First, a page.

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If we don’t balance the human values that we care about with the compelling uses of big data, our society risks abandoning them for the sake of mere innovation or expediency.
Ben Torres/Bloomberg via Getty Images
These days, everyone seems to be talking about “big data.” Engineers, researchers, lawyers, executives and self-trackers all tout the surprising insights they can get from applying math to large data sets. The rhetoric of big data is often overblown, exaggerated and contradictory, but there’s an element of truth to the claim that data science is helping us to know more about our world, our society and ourselves.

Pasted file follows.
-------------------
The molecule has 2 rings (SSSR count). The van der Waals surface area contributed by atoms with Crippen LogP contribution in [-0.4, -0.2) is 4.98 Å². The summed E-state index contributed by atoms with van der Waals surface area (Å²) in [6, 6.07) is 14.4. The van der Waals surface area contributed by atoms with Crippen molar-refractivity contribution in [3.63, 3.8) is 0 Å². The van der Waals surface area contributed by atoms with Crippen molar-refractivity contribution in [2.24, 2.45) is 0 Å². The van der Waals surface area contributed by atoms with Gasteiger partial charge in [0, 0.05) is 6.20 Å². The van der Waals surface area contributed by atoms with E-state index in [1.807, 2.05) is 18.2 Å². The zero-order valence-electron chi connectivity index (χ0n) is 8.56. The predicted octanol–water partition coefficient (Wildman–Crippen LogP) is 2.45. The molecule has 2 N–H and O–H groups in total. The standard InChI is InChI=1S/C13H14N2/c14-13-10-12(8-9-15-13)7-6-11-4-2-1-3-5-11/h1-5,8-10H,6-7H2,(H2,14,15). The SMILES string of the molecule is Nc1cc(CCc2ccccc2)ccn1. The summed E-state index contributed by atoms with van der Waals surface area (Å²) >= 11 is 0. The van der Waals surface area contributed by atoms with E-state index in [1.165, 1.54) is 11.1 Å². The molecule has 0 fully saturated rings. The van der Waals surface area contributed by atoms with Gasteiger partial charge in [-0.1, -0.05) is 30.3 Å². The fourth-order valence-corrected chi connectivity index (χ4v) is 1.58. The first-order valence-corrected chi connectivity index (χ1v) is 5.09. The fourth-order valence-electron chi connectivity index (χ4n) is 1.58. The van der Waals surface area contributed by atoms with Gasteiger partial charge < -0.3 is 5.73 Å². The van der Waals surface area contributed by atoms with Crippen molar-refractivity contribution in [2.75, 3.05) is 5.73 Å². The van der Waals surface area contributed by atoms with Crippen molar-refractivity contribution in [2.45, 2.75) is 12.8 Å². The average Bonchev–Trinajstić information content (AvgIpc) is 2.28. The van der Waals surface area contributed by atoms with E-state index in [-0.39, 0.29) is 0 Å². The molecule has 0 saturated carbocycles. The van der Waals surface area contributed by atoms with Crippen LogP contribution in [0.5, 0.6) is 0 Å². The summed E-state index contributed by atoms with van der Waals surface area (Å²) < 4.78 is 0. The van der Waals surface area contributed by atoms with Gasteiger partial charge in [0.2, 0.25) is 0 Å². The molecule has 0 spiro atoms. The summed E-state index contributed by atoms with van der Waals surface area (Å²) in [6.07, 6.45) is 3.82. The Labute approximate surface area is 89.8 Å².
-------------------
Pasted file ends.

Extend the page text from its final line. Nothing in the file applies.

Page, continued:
Data scientists use big data to deliver personalized ads to Internet users, to make better spell checkers and search engines, to predict weather patterns, perform medical research, learn about customers, set prices and plan traffic flow patterns. Big data can also fight crime, whether through the use of automated license-plate readers or, at least theoretically, through the collection of vast amounts of “metadata” about our communications and associations by the National Security Agency.